West Bengal Police to set up dog squads in all districts

Kolkata: Very few people can forget the contribution of Zanjeer — the Labrador Retriever which served as a detection dog with the Mumbai Police and helped avert several explosions during the 1993 Mumbai blasts. In recognition of his impeccable service, Zanjeer was accorded a full state funeral.

During the multiple blasts that rocked India’s financial capital in March 1993, Zanjeer helped avert at least three attacks, detecting not only RDX and gelatine sticks, but also assisting in recovering more than 100 AK 56 rifles, 9 mm pistols and 200 grenades.

With rising cases of crime in the state, the West Bengal Police, which presently has a 60-member dog squad, has decided to expand the number of dog squads across the state. Accordingly, the state police directorate has sent a proposal to the state secretariat for purchasing an additional 216 dogs for detecting criminals, drugs and explosives. The state police is hopeful that the proposal will be sanctioned soon.

According to senior officers in the state police, while there are dog kennels and dog squads in some districts and commissionerates, they are not available in all the districts and commissionerates.

The proposal sent to the state secretariat mentions that the West Bengal Police is keen to build dog kennels and dog squads in all the 38 districts and commissionerates in the state.

“According to the proposal, there will be four dogs — two crime trackers and two sniffers — in all the districts and commissionerates. There will be separate kennels and veterinary doctors for them. The proposal also says that as cases of smuggling are reported more from the bordering districts such as Jalpaiguri, Coochbehar, Maldah and Murshidabad, these districts will be allocated additional dogs,” a senior officer said.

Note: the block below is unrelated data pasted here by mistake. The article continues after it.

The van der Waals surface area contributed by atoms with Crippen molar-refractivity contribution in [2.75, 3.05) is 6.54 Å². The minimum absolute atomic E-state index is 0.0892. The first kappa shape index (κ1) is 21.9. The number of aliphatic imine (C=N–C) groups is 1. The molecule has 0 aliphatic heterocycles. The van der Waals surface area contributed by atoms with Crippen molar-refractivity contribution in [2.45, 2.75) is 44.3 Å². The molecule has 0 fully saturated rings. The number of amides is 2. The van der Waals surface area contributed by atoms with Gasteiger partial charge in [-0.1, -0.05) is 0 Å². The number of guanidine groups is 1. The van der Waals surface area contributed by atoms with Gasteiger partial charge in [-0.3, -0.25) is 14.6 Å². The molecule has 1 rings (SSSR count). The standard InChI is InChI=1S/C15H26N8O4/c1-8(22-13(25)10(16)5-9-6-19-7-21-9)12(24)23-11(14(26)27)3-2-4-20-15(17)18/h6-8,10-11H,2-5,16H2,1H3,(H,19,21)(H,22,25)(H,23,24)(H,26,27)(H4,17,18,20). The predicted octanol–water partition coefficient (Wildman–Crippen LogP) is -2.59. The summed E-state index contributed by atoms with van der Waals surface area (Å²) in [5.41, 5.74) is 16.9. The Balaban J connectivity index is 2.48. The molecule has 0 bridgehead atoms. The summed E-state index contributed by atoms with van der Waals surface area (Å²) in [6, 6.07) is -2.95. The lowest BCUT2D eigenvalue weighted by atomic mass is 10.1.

According to another senior officer of the state police, presently the state has 60 dogs of which 10 are stationed at the Swami Vivekananda Training Centre in Barrackpore. The rest of the dogs are stationed in different districts and commissionerates.

“As most of the districts don’t have their own dog squad, they have to borrow dogs from the neighbouring districts during investigations. This takes time and hampers the investigation process,” the officer said.

“If the proposal is sanctioned, there will be dog squads in each district and commissionerate, which will help accelerate the process of investigation. Moreover, cases of murder, smuggling of drugs and arms have increased in the last few years, so the presence of these trained dogs will help detect the crimes faster,” the officer said, adding that the squads will have four to five dogs at a time.

The plan to expand the number of dog squads became stronger after some recent murders in Kolkata and its suburbs.

“In the recent Gariahat murder case, a dog helped the police detect the criminals quickly. The police could take action on the basis of the findings of the dog. In the airport also, dogs are successfully doing the job of detecting drugs. So we decided to increase the number of dog squads to help detect crimes quickly,” the officer added.

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